from The American Heritage® Dictionary of the English Language, 4th Edition
- n. Either of two basic carbonates of copper, used as a blue or green pigment.
from Wiktionary, Creative Commons Attribution/Share-Alike License
- n. verdigris
- n. Either of two pigments (blue verditer and green verditer) made by treating copper nitrate with calcium carbonate.
from the GNU version of the Collaborative International Dictionary of English
- n. Verdigris.
- n. Either one of two pigments (called blue verditer, and green verditer) which are made by treating copper nitrate with calcium carbonate (in the form of lime, whiting, chalk, etc.) They consist of hydrated copper carbonates analogous to the minerals azurite and malachite.
from The Century Dictionary and Cyclopedia
- n. A name applied to two pigments, one green, the other blue, prepared by decomposing copper nitrate with chalk or quicklime. See greenand blue.
_Green Bice_, or Green Verditer, is the same in substance as blue verditer, which is converted into green verditer by boiling.
The plumage of this flycatcher is pale blue -- blue of that peculiar shade known as verditer blue.
_ -- The ancient blues were very numerous; the principal of these was cœruleum, azure, a species of verditer, or blue carbonate of copper, of which there were many varieties.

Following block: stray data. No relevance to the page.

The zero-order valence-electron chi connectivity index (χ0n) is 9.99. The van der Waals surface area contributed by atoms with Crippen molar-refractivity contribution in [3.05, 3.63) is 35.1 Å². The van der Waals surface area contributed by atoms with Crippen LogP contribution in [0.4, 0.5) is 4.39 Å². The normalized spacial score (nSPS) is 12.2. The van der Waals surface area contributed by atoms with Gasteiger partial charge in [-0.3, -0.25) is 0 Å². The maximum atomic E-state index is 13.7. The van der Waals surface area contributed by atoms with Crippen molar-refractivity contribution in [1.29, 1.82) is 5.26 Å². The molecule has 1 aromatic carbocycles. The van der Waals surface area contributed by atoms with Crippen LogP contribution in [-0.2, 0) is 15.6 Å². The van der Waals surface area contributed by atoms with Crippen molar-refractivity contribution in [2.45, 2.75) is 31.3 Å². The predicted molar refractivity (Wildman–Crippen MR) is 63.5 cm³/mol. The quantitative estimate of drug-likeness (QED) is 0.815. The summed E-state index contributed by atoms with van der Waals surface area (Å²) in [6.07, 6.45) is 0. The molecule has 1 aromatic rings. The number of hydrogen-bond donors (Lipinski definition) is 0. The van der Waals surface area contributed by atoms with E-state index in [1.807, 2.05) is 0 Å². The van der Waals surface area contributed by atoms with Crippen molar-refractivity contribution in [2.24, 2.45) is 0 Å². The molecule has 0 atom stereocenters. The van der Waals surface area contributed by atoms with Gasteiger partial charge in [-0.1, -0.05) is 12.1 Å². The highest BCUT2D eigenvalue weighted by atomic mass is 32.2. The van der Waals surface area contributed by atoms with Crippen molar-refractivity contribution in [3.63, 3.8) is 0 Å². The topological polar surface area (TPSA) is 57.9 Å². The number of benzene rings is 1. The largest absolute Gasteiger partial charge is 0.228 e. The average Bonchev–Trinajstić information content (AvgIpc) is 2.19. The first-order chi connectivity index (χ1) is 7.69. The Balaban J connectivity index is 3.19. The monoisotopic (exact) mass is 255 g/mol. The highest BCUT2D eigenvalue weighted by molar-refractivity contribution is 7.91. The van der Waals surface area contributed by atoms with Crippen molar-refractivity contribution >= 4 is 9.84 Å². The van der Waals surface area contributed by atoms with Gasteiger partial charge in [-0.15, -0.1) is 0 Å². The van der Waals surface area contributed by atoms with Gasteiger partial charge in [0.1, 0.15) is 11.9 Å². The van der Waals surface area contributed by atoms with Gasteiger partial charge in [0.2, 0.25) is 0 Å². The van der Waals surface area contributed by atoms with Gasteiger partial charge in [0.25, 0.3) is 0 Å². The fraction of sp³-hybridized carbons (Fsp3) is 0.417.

_ -- Chrysocolla, which appears to have been green carbonate of copper, or malachite (green verditer), was the green most approved of by the ancients; there was also an artificial kind which was made from clay impregnated with sulphate of copper (blue vitriol) rendered green by a yellow dye.
Another method is by first painting the article, after it has been rendered nonabsorbent, of a dark color made of Prussian blue, yellow ochre, and verditer, ground in oil.
Authorities state that these may be formed from bright Prussian blue or verditer glazed over with Prussian blue or of smalt.
Prussian blue possibly a genuine Prussian blue toned down to a sky blue with white lead is meant, and by verditer the variety known as refiners 'blue verditer, and as to smalt it must not be forgotten that it changes its colour in artificial light.
It is prepared from malachite, a beautiful copper ore employed by jewellers, and is a hydrated dicarbonate of copper, combined with a white earth, and often striated with veins of mountain blue, to which it bears the same relation that green verditer bears to blue verditer.
Neither is durable, especially in oil; and, as pigments, both are precisely of the character of verditer.
The first is a blue mineral found near copper mines, while the last is simply a verditer.
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